I love that my mind works like this, but at the same time it scares me. If I stop thinking about stories and fantasy worlds, will there come a time when I won’t be able to think about them any more? Is that what it means to grow up? No, thanks.

Fortunately, it seems that all you have to do to keep from growing up is keep playing with your inner toddler. You might end up with blocks all over the floor and sand wedged in your unmentionables, but it’ll be worth it.

Castle in the clouds

Does your brain work like this too? Do you have a favourite method for generating story ideas?

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Author: A.S. Akkalon

By day, A.S. Akkalon works in an office where the computers outnumber the suits of armour more than two-to-one. By night, she puts dreams of medieval castles, swords, and dragons onto paper.

10 thoughts on “My subconscious is a somewhat slow toddler”

  1. Nope, my brain doesn’t work like that at all. XD My subconscious is running for the Most Unhelpful award.

    Thinking what to write next can definitely be panic-inducing (professional panicker right here!). I’m at the mercy of spontaneous writing prompts from random things like conversations with friends, documentaries, music videos… All of a sudden my mind goes like “ooh, but what if this happened in a different environment and x turned into z?”, but that’s if I’m lucky. Nine times out of ten my mind is blank. I’m trying to train my muse though. My favorite place to look for book ideas are galleries for premade ebook covers. I love looking at beautiful covers and imagining what kind of story could go with them.

    1. I love the idea of getting inspiration from premade ebook covers! I follow a few image accounts on Twitter for similar reasons. They send me pictures of creepy abandoned houses, and I can’t help wondering who might live there… Do you have a favourite site where you go to look at covers?

      1. Yup, I follow image accounts on Twitter, too! It’s also great for inspiration. I’ve seen you retweet gorgeous abandoned houses, they look really cool. I go through a lot of galleries, but my favorite place to look at covers is The designer caters particularly for the genre I write, so I also buy my covers from her.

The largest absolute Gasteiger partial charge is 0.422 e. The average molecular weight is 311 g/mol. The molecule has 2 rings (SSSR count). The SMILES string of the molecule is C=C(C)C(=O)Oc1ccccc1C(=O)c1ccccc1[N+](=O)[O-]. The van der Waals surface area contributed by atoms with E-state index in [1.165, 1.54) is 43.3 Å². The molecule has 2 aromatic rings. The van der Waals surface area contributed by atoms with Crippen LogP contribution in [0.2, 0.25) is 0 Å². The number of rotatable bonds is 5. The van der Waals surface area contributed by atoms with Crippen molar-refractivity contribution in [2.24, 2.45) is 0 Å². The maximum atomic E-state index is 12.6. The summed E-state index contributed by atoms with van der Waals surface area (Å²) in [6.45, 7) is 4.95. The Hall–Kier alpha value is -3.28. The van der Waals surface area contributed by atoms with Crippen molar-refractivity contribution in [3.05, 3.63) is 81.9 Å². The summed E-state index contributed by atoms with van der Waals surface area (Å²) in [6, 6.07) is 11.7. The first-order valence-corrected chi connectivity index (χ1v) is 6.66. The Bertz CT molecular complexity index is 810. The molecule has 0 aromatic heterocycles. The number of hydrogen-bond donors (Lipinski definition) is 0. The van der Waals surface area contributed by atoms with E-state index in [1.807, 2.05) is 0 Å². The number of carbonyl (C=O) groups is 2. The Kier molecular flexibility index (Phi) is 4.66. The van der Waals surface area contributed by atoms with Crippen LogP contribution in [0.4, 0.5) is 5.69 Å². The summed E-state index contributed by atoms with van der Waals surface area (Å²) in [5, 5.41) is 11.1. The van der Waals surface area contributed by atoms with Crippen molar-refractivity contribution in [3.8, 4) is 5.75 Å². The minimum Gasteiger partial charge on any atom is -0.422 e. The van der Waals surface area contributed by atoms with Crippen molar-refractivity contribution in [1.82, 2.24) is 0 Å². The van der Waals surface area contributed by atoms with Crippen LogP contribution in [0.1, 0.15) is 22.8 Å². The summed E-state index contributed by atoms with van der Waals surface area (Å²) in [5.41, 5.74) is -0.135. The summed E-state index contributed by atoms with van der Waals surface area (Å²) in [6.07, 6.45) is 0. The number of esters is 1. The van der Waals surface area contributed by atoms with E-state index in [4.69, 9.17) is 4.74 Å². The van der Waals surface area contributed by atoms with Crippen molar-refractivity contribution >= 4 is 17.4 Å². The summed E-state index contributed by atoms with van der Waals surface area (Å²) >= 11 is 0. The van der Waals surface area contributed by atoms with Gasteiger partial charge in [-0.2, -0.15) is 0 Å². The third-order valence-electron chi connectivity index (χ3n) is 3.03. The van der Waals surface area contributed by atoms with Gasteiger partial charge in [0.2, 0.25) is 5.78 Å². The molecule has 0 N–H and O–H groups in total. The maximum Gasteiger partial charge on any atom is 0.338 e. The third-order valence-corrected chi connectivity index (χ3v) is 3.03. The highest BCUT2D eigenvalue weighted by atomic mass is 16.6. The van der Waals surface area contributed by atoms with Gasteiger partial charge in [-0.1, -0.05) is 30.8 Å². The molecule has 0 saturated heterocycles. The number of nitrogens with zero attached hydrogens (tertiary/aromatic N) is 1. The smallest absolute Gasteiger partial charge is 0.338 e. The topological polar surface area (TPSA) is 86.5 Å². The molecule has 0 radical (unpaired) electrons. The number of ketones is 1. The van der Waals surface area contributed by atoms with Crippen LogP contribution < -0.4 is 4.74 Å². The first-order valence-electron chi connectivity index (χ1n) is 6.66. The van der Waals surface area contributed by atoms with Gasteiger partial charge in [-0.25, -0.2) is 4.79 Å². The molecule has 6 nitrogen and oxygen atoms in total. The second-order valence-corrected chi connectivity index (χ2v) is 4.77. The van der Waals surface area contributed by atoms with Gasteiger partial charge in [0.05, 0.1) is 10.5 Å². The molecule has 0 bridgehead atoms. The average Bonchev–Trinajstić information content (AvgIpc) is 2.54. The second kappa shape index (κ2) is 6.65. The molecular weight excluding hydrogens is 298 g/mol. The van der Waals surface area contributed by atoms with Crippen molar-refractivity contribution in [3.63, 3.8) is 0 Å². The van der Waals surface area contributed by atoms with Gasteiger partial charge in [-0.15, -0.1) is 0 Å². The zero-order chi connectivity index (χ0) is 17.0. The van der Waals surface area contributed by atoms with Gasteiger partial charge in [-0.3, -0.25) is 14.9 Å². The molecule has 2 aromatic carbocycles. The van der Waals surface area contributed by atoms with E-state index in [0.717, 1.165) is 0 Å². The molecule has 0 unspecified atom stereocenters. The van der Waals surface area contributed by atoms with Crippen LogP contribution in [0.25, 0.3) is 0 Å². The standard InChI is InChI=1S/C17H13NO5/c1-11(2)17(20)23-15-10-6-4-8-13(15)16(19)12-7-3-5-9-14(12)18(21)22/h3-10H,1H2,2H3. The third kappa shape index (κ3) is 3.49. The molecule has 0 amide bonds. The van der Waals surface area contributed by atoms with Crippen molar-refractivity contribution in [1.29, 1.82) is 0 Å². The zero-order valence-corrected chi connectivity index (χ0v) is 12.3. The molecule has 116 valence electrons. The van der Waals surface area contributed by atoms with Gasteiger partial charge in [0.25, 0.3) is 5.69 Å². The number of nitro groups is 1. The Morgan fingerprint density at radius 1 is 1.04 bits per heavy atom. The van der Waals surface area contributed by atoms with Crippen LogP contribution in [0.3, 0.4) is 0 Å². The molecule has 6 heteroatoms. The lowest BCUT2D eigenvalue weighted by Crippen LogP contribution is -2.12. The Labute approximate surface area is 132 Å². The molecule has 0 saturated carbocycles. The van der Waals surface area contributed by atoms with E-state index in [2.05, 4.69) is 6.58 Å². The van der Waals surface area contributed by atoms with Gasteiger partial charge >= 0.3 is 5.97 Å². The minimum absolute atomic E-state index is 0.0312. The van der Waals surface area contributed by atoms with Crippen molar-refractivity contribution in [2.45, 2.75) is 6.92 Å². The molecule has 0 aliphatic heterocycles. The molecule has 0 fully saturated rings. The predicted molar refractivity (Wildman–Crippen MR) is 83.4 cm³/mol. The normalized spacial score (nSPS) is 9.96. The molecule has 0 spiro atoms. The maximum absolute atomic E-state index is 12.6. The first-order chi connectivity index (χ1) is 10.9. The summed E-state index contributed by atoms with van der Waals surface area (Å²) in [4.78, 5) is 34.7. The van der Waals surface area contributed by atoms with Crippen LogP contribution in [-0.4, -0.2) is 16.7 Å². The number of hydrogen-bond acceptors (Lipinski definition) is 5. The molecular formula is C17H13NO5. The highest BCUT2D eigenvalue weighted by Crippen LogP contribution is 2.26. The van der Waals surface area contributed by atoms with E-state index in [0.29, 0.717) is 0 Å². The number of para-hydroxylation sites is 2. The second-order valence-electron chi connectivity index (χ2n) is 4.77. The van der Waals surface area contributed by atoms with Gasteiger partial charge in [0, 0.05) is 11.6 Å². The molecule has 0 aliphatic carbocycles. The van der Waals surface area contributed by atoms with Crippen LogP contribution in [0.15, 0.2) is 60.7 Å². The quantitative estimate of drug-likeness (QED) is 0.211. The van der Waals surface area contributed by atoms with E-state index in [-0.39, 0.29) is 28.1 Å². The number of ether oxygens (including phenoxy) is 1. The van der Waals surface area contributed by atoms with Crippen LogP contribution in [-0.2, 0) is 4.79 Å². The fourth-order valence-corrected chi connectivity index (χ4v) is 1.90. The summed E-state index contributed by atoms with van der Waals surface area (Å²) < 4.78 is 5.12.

(please feel free to drop me links if you know nice premade ebook cover galleries! :D)

    1. Yay! Maybe we should arrange a play date for our toddler subconsciousnesses! (Wow, that word was really hard to type.)

      Aw, thank you so much. I’m thrilled you like my blog. I have a lot of fun writing the pieces, and it’s awesome that someone enjoys reading them too.

  2. My mind works very similarly to your own, but I lack fear. I tend to sit at my laptop with no clue what I am about to write but somehow my fingers know otherwise.
    I began my blog not knowing what a blog was. I intended it to be an online diary, somewhere to write whatever I felt, never for a minute thinking, or even knowing, others could read it. Now four years later I see it differently, but I continue to love it and as you say, I don’t need to have anything of substance to write about.
    Thanks for calling by, I’ve enjoyed the little I’ve already read here. That subconscious of yours is doing a good job.

    1. Thanks for coming by, tric! I’m glad you like what you see–I’ll pass the compliment on to my inner toddler (who probably won’t throw custard at you). 🙂

      I wish I had fingers as smart as yours. I’m in awe of anyone who can blog for four years and still be having a ball with it, as you clearly are.